Writing in the Globe and Mail, MLI Managing Director Brian Lee Crowley explains that while Canada is blessed with resource wealth, that alone is not what makes it such a wealthy country. Many jurisdictions that have abundant natural resources are poor or troubled, while some of the world's wealthiest societies "have no natural resources to speak of", he writes. Crowley argues that what makes Canada's resource endowment "almost uniquely valuable in the world is that it exists within another vastly more important endowment of rules, institutions and behaviours". The Globe ran an edited version of this column, and it generated responses in the letters to the editor section.
Brian Lee Crowley, April 18, 2014
Canada is a wealthy country, but not for the reason many people think: that we have lots of natural resources.
Consider that the world's wealthiest societies, be they Switzerland or Japan or Singapore or Taiwan or Germany, have no natural resources to speak of.
On the other hand, economists often talk about the curse of natural resource wealth because many of the societies that are blessed with such wealth do not know how to control it. Like many a lottery winner they are ruined by their good fortune.
Just think of Nigeria, Venezuela, Indonesia, Angola, Algeria, Russia or Saudi Arabia and ask yourself if you would trade living in Canada to live there.
The natural resource curse is not limited to the developing world. Louisiana has one of the best resource endowments in the United States, yet consistently ranks near the bottom of all the states on most measures of social and economic progress. On the other hand many of the wealthiest states, such as Massachusetts, Connecticut or Florida, have few natural resources.
Canada's wealth, and the reason why the world beats a path to our resources, lies not in the resources themselves. What makes that endowment almost uniquely valuable in the world is that it exists within another vastly more important endowment of rules, institutions and behaviours.
My list of those institutions and behaviours include the rule of law, independent judges and reasonably speedy and reliable resolution of disputes, the enforcement of contract, the absence of corruption among government officials and the police, respect of private property, moderate, predictable and stable taxation and regulatory burden, a stable currency that keeps its value, responsible public finances, freedom to trade both domestically and internationally, a well-developed work ethic and a refusal to resort to violence to resolve political disagreements. That is the greatest endowment that we have.
What happens when you nest a rich natural resource endowment inside this endowment of rules, institutions and behaviours? Companies can invest billions of dollars to unlock opportunities, such as the oilsands, reasonably secure in the knowledge that they know the fiscal, regulatory and contractual conditions they will face over a period of years sufficient to recoup their investment and make some money. They know they will not be extorted by megalomaniacal presidents or state-sanctioned gangs of thieves. They know their investment will not be nationalized overnight on a change of regime. They know that they are not in competition with favoured state corporations that will take a share of their business with no compensation, or be given access to opportunities on more favourable conditions than foreign investors. They know they can sell their product wherever they can get the best price and they can repatriate their profits in real hard currency.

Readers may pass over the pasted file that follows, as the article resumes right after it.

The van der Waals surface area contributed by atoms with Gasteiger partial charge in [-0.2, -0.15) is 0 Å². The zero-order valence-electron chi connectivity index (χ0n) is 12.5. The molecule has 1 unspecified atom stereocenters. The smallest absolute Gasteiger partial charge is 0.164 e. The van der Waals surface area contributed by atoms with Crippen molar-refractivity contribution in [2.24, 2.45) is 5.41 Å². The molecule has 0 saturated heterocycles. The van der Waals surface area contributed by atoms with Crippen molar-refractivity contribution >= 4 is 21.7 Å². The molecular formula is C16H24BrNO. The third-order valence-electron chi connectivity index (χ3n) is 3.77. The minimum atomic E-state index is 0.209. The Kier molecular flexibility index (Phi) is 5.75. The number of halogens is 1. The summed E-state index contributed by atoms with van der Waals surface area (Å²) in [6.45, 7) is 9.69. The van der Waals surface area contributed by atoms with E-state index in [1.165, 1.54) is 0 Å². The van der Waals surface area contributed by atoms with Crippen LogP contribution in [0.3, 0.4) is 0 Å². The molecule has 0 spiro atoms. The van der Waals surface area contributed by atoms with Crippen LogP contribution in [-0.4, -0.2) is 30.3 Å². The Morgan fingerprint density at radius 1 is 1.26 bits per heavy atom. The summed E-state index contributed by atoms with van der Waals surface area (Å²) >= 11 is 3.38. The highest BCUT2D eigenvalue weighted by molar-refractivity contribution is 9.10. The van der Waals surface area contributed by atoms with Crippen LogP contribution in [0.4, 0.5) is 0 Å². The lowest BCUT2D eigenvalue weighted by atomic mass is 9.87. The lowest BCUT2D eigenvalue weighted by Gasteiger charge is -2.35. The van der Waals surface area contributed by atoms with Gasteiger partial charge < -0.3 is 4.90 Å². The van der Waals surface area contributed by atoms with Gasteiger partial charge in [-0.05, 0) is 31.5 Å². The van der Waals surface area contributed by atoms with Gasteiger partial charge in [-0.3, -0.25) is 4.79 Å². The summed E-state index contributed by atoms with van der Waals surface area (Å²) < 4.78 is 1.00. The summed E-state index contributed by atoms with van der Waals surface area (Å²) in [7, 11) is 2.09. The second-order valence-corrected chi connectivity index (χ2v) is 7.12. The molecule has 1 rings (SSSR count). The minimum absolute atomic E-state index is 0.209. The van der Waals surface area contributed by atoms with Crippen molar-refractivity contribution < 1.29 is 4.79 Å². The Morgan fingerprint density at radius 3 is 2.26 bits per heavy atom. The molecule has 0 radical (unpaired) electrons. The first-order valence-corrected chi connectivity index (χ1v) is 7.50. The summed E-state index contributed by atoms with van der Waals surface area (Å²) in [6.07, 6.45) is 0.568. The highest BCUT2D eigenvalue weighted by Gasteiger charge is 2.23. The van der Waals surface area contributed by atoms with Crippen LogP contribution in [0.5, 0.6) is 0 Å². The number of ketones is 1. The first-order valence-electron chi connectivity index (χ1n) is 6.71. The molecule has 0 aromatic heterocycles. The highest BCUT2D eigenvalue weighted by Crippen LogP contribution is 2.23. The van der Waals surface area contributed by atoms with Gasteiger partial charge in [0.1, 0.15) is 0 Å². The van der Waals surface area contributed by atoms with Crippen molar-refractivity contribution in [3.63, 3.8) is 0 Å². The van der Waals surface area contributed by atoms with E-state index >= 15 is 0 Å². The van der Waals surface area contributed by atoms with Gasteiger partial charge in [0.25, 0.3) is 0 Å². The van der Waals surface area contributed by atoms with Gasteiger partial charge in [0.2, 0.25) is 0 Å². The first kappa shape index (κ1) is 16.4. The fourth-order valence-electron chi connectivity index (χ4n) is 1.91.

Contrast this with Venezuela, Russia, Iran or Argentina, to pick only a few examples.
This may all help you to understand why, while it costs about $20 to extract a barrel of oil in Saudi Arabia and $60-$90 (depending on the method) to extract one from the oilsands, oil companies from around the world are vying for the opportunity to invest and develop that resource here. Its institutional context makes it more valuable.
Of course sometimes we fall off the wagon of institutional virtue, which only gives us further evidence that it is the virtue, not the resources, that makes us a rich society.
Consider that when the oil and gas industry was in its infancy in this region, it was centred in Saskatchewan, not Alberta. But then a government came to power in Saskatchewan that changed the institutional context, increased the tax and regulatory burden and preferred to see resources developed by state-run corporations. The result was a rapid exodus of the industry to a more welcoming Alberta.
Then 60 years later the situation was reversed. The Alberta government decided it wanted to increase its share of oil and gas revenues and changed the regulatory and fiscal rules. Investment started to shift to Saskatchewan, now a jurisdiction committed to investment friendly policies. The Alberta premier of the day was affectionately known next door as the best economic development minister Saskatchewan ever had. Alberta was forced to backtrack, but not before a lot of damage was done to its reputation.
Quebec did exactly the same to its mining industry recently and saw its attractiveness as an investment destination plummet despite its rich resource endowment.
The moral of the story: the institutions that enable us to develop our resources are in delicate equilibrium. Greedy governments upset it at their peril.
Brian Lee Crowley (twitter.com/brianleecrowley) is the Managing Director of the Macdonald-Laurier Institute, an independent non-partisan public policy think tank in Ottawa: www.macdonaldlaurier.ca.
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